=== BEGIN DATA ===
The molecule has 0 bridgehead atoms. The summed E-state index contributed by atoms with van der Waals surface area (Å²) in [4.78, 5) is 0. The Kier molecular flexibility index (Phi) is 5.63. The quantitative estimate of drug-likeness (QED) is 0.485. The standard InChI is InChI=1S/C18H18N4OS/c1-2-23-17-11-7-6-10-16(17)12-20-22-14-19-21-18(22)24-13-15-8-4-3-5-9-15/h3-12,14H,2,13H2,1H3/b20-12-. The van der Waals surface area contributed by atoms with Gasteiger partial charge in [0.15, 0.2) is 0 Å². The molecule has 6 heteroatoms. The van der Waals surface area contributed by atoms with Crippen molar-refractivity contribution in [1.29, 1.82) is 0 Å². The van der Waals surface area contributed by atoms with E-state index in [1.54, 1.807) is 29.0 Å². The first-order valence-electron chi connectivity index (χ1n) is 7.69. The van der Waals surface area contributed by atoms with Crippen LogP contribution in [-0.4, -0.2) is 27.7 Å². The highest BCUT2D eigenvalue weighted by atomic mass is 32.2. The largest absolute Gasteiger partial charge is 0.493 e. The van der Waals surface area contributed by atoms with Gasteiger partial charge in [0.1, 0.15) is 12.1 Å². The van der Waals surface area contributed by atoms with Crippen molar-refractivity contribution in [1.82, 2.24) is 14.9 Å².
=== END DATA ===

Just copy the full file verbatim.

The molecule has 0 bridgehead atoms. The summed E-state index contributed by atoms with van der Waals surface area (Å²) in [4.78, 5) is 0. The Kier molecular flexibility index (Phi) is 5.63. The quantitative estimate of drug-likeness (QED) is 0.485. The standard InChI is InChI=1S/C18H18N4OS/c1-2-23-17-11-7-6-10-16(17)12-20-22-14-19-21-18(22)24-13-15-8-4-3-5-9-15/h3-12,14H,2,13H2,1H3/b20-12-. The van der Waals surface area contributed by atoms with Gasteiger partial charge in [0.15, 0.2) is 0 Å². The molecule has 6 heteroatoms. The van der Waals surface area contributed by atoms with Crippen molar-refractivity contribution in [1.29, 1.82) is 0 Å². The van der Waals surface area contributed by atoms with E-state index in [1.54, 1.807) is 29.0 Å². The first-order valence-electron chi connectivity index (χ1n) is 7.69. The van der Waals surface area contributed by atoms with Crippen LogP contribution in [-0.4, -0.2) is 27.7 Å². The highest BCUT2D eigenvalue weighted by atomic mass is 32.2. The largest absolute Gasteiger partial charge is 0.493 e. The van der Waals surface area contributed by atoms with Gasteiger partial charge in [0.1, 0.15) is 12.1 Å². The van der Waals surface area contributed by atoms with Crippen molar-refractivity contribution in [1.82, 2.24) is 14.9 Å².